2014-01-17 / Community

SPHS students make treasure out of trash

Garbage to Garden teaches valuable lesson in recycling and composting
By Ben Pinette
Contributing Writer


Portland resident Sean Milligan, right, who works for Garbage to Garden, and junior Brandon Hamilton were at South Portland High School last week to educate students about composting and recycling. South Portland High School is one of the first schools in the area to work with the company. (Ben Pinette photo) Portland resident Sean Milligan, right, who works for Garbage to Garden, and junior Brandon Hamilton were at South Portland High School last week to educate students about composting and recycling. South Portland High School is one of the first schools in the area to work with the company. (Ben Pinette photo) SOUTH PORTLAND – South Portland students are enjoying more than a new high school. They’re also now a part of a popular recycling program called Garbage to Garden.

Garbage to Garden focuses on eliminating food waste with curbside composting. The company will take any compostable item from a home or business and bring it to a farm in Gorham. Old vegetables, fruits, meat, dairy, bones and more are accepted for the process. Piles of recycled waste are then heated up at temperatures between 120 and 170 degrees, and stockpiled for upwards to four months. Once this step is complete, the waste has transformed into a dark soil that can be used on lawns and gardens. The company then delivers the fresh compost back to its customers, if the customers so choose.

“It’s your waste. We believe it belongs to you,” said employee Sean Milligan. Milligan is also a freelance writer for the Sentry.

South Portland High School is one of the first schools in the area to work with the company, and students are excited.

“It’s a great idea to cut down on waste. We should focus more on issues like this because we are the future,” said junior Vittoria Alexander. “It is great to know you are making an impact, even if it is in some small way.”

Teacher Rick Romanow also had praise for the program.

“This is a great way to start a new tradition and awareness of recycling,” he said.

Milligan has been working at the school during its first week of implementation, the week of Jan. 6, showing students how to separate their waste. He has composted his entire life and found a job at the organization after he finished college in spring, graduating with a degree in English communications.

“We’re helping kids sort their waste into compostables, recyclables and trash. We can’t just keep throwing everything into landfills,” Milligan said.

Milligan and the company aim to preserve Maine’s natural beauty and hope composting can make a difference.

“If you have the option to recycle then why wouldn’t you? Compost is like steroids for plants,” he added.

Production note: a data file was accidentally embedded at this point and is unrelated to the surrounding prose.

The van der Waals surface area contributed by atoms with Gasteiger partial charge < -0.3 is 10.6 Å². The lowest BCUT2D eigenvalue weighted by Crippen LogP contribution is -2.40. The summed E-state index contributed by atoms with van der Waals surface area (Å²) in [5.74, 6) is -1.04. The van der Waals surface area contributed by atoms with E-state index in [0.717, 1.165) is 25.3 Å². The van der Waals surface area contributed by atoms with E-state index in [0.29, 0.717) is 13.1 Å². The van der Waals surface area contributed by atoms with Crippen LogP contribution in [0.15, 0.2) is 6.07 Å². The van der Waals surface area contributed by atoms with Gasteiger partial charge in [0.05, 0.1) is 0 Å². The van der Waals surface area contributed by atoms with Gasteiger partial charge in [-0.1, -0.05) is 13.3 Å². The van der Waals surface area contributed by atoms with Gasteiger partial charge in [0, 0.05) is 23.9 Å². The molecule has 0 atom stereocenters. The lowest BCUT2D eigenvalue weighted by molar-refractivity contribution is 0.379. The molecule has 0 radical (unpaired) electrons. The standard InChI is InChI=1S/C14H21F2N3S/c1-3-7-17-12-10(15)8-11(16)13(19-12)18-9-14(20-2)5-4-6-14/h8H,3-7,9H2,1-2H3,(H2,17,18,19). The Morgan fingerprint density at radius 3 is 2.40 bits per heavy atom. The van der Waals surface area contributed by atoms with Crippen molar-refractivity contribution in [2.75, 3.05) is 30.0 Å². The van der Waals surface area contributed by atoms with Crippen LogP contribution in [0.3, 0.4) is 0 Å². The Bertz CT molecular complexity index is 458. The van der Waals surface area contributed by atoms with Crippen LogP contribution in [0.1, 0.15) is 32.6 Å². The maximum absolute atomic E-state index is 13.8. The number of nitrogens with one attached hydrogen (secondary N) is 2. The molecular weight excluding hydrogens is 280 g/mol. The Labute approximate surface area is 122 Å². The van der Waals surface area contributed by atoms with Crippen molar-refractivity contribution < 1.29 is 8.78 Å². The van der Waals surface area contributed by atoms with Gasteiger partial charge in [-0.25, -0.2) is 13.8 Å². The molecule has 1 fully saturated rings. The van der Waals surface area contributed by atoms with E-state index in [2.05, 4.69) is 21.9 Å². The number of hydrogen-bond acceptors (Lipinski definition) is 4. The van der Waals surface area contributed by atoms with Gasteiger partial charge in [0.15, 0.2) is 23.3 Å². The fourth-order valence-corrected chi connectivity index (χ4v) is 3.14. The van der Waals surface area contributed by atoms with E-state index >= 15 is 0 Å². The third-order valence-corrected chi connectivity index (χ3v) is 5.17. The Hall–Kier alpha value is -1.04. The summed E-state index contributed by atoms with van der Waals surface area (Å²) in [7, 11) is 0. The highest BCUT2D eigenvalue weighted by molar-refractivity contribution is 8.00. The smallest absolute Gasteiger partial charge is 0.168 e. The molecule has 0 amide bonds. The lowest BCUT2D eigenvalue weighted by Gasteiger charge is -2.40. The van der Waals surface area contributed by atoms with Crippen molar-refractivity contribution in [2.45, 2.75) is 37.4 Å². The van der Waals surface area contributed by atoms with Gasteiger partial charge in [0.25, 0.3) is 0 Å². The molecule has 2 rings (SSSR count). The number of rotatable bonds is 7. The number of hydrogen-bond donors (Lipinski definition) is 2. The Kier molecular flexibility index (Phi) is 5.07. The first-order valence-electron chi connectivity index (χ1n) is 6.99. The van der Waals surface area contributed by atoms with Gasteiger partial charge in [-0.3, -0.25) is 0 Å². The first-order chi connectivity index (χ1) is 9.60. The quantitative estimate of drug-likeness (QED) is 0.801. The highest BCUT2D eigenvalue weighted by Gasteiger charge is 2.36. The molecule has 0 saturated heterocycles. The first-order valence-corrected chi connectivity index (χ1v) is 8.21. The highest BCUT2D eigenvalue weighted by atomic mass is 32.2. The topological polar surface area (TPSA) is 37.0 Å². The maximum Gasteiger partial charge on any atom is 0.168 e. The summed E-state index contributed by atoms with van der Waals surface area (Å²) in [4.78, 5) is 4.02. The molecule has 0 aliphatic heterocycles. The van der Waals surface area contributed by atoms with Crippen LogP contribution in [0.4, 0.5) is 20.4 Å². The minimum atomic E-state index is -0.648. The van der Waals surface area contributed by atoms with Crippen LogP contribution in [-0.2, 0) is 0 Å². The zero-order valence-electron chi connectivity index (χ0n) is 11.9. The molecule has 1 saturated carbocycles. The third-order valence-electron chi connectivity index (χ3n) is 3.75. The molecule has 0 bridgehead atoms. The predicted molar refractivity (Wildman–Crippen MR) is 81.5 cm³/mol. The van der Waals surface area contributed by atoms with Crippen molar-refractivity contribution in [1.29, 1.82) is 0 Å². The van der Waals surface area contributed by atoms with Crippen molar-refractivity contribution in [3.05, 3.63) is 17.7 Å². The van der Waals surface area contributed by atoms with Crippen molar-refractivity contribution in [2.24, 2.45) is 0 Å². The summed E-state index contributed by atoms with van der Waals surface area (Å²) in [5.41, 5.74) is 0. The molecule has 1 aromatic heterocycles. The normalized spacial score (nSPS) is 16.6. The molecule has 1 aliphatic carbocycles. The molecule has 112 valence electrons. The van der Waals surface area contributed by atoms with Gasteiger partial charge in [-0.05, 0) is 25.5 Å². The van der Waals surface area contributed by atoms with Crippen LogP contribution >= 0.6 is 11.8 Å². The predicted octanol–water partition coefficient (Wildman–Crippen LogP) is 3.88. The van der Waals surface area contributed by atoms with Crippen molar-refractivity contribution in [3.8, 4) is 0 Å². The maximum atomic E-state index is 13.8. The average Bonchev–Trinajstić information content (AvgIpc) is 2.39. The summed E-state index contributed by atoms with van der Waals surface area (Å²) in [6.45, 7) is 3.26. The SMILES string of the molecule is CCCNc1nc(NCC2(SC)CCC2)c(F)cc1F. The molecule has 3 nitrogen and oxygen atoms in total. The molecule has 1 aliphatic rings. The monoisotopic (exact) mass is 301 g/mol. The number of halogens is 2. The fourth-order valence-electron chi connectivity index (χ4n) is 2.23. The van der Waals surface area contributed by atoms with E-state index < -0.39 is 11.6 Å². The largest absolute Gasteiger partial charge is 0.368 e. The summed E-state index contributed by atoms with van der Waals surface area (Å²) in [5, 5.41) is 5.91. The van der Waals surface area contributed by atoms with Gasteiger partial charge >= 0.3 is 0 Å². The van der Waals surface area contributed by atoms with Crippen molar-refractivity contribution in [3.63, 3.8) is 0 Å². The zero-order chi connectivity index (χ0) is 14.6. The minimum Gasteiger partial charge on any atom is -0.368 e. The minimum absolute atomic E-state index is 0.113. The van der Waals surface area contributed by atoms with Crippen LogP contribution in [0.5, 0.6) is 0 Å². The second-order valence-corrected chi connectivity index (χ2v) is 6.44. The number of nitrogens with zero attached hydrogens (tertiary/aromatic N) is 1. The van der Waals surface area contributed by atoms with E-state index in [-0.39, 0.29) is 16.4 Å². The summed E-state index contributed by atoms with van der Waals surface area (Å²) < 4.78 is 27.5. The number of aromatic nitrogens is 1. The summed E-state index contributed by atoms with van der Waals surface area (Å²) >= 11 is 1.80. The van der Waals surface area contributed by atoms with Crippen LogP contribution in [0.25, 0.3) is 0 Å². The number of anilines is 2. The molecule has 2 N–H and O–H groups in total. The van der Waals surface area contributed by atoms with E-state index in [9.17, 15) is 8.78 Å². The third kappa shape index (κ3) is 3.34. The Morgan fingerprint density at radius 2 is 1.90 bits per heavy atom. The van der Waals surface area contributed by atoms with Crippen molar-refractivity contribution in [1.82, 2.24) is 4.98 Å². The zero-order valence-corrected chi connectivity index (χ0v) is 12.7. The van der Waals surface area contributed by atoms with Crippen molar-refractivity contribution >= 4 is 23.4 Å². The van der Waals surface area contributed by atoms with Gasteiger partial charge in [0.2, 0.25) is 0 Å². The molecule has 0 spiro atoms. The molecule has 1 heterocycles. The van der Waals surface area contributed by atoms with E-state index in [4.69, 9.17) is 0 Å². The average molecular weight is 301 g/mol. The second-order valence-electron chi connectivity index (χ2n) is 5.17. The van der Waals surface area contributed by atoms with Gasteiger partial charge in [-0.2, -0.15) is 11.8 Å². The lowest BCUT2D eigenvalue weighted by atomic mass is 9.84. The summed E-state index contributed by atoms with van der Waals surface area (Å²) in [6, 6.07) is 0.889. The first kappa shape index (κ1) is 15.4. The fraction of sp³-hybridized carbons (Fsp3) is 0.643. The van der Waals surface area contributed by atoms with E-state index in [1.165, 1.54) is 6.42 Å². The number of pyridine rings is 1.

Tania Ferrante, an ecology teacher at the high school, has embraced the program and plays an active role in the school’s involvement. Ferrante directs students on where to throw their waste and offers assistance, if needed.

Garbage to Garden had found success in its first week at the high school. The volume of trash has declined drastically and recycling totals have increased. Before the process, the school disposed of 139 pounds of trash a day. With Garbage to Garden’s help, the school generates 20 pounds a day, and recycles the rest.

“We’re always talking about making things relevant for students,” Ferrante said. “They’re seeing it be successful.”

After witnessing success at her school, Ferrante hopes other school districts can make recycling a priority.

“We really want to push away from landfills,” she added.

Ferrante cites the school’s support as a main reason for the program’s success.

“All of this would not have happened without the school’s support. The administration and staff have all been encouraging,” she said.

Garbage to Garden has also found success.

“It was very difficult to convince businesses to join with us six months ago. Now everyone wants to join,” Milligan said.

The company has expanded throughout the Portland area and more cities are embracing the program. Curbside composting is now offered in Portland, South Portland, Westbrook, Cumberland, Falmouth and Yarmouth.

“The community wants to do this. We’re just helping them,” Milligan said.

Garbage to Garden also aims to educate more people about the benefits of composting.

“If you want adults to do this, you have to teach kids. It’s important to teach them about composting as early as possible,” Milligan said.

Milligan and company have high hopes for the future.

“Ideally everyone will be composting one day. Nationwide or even globally,” he said. “We just want to do our part.”

For more information, contact Garbage to Garden at 332-0277 or visit them online at www.garbagetogarden.org.

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